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What will it take to convince people about the dangers of peak oil?

As I watched the compelling interview of Michael Ruppert which was made into the movie Collapse, I found myself identifying with Ruppert's frustration that the public does not seem to understand the problem of peak oil and that it's hard to figure out what will convince it that peak oil is a serious problem.

I contrasted Ruppert's use of everyday analogies to illustrate the problem with the fact-and-figure laden presentations I've seen from Matt Simmons over the years and Simmons' book, Twilight in the Desert, a challenging tome of technical information that lifted the veil on Saudi Arabia's oil reserves. Each approach seeks out different audiences. Ruppert talked to a general audience through his now defunct newsletter. Simmons was typically addressing well-informed specialist audiences that were capable of following his technical explanations.

I applaud and have benefitted from the efforts of both to bring the realities of peak oil to a larger audience. It occasionally concerned me, however, that the two would engage in prognostications that time would likely debunk primarily because they put a near-term emphasis on them. At the time he was interviewed for Collapse Ruppert believed that the recent economic crash was the beginning of the unraveling of industrial civilization. Since then a partial revival, especially in Asia, has made that view seem at best premature. He may turn out to be right in the long run. But not today!

Simmons has been lecturing about the decrepit state of the oil and natural gas infrastructure. When I saw him at a conference in 2008, he was concerned that an oil crisis would quickly lead drivers to top off their tanks and draw down the levels of petroleum products in pipelines and other oil infrastructure below what he called the "minimum operating level." (PDF) Such a drawdown would, in his view, cripple the entire system and halt transportation of food and other critical commodities. Though he didn't exactly predict that such an event was imminent, he was clearly very concerned that it could happen at any time. As of this writing, it hasn't happened. That doesn't mean that it won't. Just not today!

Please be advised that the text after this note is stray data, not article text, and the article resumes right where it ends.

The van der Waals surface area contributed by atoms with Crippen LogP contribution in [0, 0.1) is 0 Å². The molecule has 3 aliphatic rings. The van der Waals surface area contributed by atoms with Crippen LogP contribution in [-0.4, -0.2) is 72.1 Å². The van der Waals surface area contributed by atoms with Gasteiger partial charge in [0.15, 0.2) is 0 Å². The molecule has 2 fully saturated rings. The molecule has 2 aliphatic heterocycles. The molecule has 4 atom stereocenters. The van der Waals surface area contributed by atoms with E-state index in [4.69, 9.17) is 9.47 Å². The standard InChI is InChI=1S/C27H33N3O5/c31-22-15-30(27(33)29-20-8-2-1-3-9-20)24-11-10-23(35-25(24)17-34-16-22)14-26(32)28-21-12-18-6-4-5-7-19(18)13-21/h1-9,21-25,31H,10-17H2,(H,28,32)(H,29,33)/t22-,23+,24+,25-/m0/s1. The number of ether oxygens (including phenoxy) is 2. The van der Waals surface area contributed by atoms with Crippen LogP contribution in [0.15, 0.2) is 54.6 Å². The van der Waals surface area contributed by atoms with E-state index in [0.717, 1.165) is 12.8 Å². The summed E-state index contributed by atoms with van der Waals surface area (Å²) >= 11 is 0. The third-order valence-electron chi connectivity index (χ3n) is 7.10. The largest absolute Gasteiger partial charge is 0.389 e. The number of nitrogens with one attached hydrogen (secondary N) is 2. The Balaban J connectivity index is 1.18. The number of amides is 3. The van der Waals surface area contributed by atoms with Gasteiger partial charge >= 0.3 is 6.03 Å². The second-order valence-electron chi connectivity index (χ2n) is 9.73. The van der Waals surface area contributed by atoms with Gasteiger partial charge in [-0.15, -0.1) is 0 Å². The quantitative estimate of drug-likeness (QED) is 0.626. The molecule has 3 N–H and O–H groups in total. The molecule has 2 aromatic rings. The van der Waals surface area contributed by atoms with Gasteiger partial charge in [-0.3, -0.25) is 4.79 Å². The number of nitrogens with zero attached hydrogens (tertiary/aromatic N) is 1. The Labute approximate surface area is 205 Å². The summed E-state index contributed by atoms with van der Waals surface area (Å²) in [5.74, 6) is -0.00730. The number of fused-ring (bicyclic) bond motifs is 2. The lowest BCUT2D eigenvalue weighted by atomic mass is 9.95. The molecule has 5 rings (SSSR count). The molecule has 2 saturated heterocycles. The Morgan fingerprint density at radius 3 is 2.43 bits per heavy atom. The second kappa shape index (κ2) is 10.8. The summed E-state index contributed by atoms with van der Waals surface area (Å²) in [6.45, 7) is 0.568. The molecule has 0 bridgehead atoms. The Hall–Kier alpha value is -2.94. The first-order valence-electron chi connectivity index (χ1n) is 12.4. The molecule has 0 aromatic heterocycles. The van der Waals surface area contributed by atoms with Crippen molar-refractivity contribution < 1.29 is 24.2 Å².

Unfortunately, such failed predictions provide fodder to those who tell the public that erroneous predictions somehow invalidate the concept of peak oil as well as the writings and presentations of those who make such predictions. I myself have been too much obsessed with a possible natural gas cliff in North America. I had the good sense to use a question mark in the title of the piece cited. But I'm not sure that's much of a defense.

My professional experience is in the area of mass communications. Naturally, when I think about important public issues, I think about how to communicate about them to a broad public. Lately, however, I've been pondering a piece of advice Richard Heinberg often gives in his lectures. He tells his audiences that like an airplane passenger in a depressurization emergency who is instructed to put on his or her own oxygen mask before assisting others, those in the peak oil movement need to make their own peak oil preparations before assisting others. Partly this is a practical consideration. How can one be effective in assisting in the energy transition if one's own finances, livelihood, and basic needs such as housing, food and transportation are not reasonably robust?

But there is another important aspect to one's own preparation. Last week I was traveling in Canada and had a long conversation concerning peak oil with a couple staying at a bed and breakfast. Once they found out that I write frequently on the topic, they were interested in what I had to say. But they were also keenly interested in what I was doing to prepare.

I find myself these days especially attentive to people talking about their preparations for a post-peak oil world. I am partly learning and partly measuring myself against their level of preparation. If they are, in my evaluation, further along than I am, my focus is even more intense.

That has turned out to be an important clue for me about what it will take to convince the public about the dangers of peak oil. There is no more compelling testimony that peak oil is a critical issue than the time and treasure one is willing to put into preparing oneself for a post-peak oil world.

What do you think? Leave a comment below.

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